Jackie Brown – 4 stars

This is the most un-Tarantinoesque of Quentin Tarantino’s pictures, faithfully adapted by the director from an Elmore Leonard book. A flight attendant (Pam Grier) gets caught shuttling money and drugs for a gun seller (Samuel L. Jackson) and caught in between the ATF (represented by Michael Keaton) and Jackson, she devises her own scheme to steal all of the latter’s funds while extricating herself from prosecution, enlisting the help of a bail bondsman (Robert Forster) in the process.

Tarantino’s pace is languid, his body count minimal, and the film features long stretches of sharp dialogue and silent character reflection. As Jackson’s scheming girlfriend and dim accomplice, Bridget Fonda and Robert DeNiro shine in a cast of apt, funny secondary characters. This is a clever and straightforward crime story.

Like the two Tarantino pictures that preceded it, Jackie Brown utlizes the seedy environs of Los Angeles to great effect (the bar and nightclub locales are particularly well-chosen). In an interview, Tarantino explained his changing of the locale from Miami to LA:

I don’t really know anything about Miami. I had never been to Miami before. One of the things Elmore Leonard has to offer in his novels, is an expert sense of both Miami and Detroit. He has got his Detroit novels and he has got his Miami novels. I can’t compete with that, and Miami is very hot! You don’t want to got there to shoot! One of the things I do have to offer is that same kind of knowledge about Los Angeles; partly in the area that the area is shot in, in the South Bay. It is not used that often. Tequila Sunrise used it a little bit, and a few other movies have touched on it a little bit. I am very familiar with that area because I grew up around that area. It is one of the things I could bring to the piece; an expert knowledge of that area, the way he brings an expert knowledge to Miami.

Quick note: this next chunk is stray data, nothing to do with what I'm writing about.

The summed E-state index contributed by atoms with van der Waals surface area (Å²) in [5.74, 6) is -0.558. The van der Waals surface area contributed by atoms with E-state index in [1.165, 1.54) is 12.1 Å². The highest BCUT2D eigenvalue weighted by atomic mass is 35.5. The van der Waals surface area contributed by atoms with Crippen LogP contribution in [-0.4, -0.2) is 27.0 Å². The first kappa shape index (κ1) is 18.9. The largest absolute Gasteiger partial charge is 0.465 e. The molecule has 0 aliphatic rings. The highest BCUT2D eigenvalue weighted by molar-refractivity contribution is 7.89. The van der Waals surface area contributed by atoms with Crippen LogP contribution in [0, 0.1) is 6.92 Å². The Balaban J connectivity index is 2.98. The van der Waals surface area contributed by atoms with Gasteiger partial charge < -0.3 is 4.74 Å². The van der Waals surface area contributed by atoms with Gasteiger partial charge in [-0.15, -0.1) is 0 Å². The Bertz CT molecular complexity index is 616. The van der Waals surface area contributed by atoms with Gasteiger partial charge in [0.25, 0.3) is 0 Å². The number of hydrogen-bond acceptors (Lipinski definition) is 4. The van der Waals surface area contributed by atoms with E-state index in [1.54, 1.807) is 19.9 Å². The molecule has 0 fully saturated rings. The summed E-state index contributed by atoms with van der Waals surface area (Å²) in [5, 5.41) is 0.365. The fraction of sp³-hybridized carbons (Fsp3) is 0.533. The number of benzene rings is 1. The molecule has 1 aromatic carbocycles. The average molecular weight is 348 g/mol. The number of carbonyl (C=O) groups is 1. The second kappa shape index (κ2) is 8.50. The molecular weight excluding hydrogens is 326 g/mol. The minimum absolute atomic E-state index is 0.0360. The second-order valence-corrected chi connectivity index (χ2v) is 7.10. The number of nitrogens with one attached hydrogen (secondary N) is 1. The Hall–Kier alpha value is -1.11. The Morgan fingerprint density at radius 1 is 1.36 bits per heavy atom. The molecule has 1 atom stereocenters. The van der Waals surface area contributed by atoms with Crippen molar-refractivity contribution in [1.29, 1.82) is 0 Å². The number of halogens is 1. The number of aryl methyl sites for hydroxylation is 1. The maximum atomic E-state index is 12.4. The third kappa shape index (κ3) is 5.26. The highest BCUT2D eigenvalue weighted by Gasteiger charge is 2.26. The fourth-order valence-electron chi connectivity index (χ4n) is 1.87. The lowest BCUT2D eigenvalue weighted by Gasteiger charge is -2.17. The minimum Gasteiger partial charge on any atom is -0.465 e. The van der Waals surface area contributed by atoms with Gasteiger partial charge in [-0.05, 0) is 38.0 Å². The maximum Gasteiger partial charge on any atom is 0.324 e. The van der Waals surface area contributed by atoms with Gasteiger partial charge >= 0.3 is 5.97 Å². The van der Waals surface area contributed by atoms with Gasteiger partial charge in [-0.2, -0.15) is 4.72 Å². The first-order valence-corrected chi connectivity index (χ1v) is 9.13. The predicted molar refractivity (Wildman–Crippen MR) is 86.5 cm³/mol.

While Jackson uses the “n” word with his usual vigor, the script is refreshingly shorn of the showy pop culture references found in Reservoir Dogs and Pulp Fiction. It’s also a lot moodier than those pictures.

The plot, however, is not wildly intricate and certainly doesn’t justify a 2 and a half hour running time. Also, while Tarantino loves reclamation projects like John Travolta and David Carradine, Pam Grier and Robert Forster are bridges too far. Neither are particularly good actors, and while Forster’s wooden approach isn’t terrible given his role, Grier is key, and she cannot convey the emotions necessary to really bring the character home.

She was a B picture star in the 70s for a reason other than acting.

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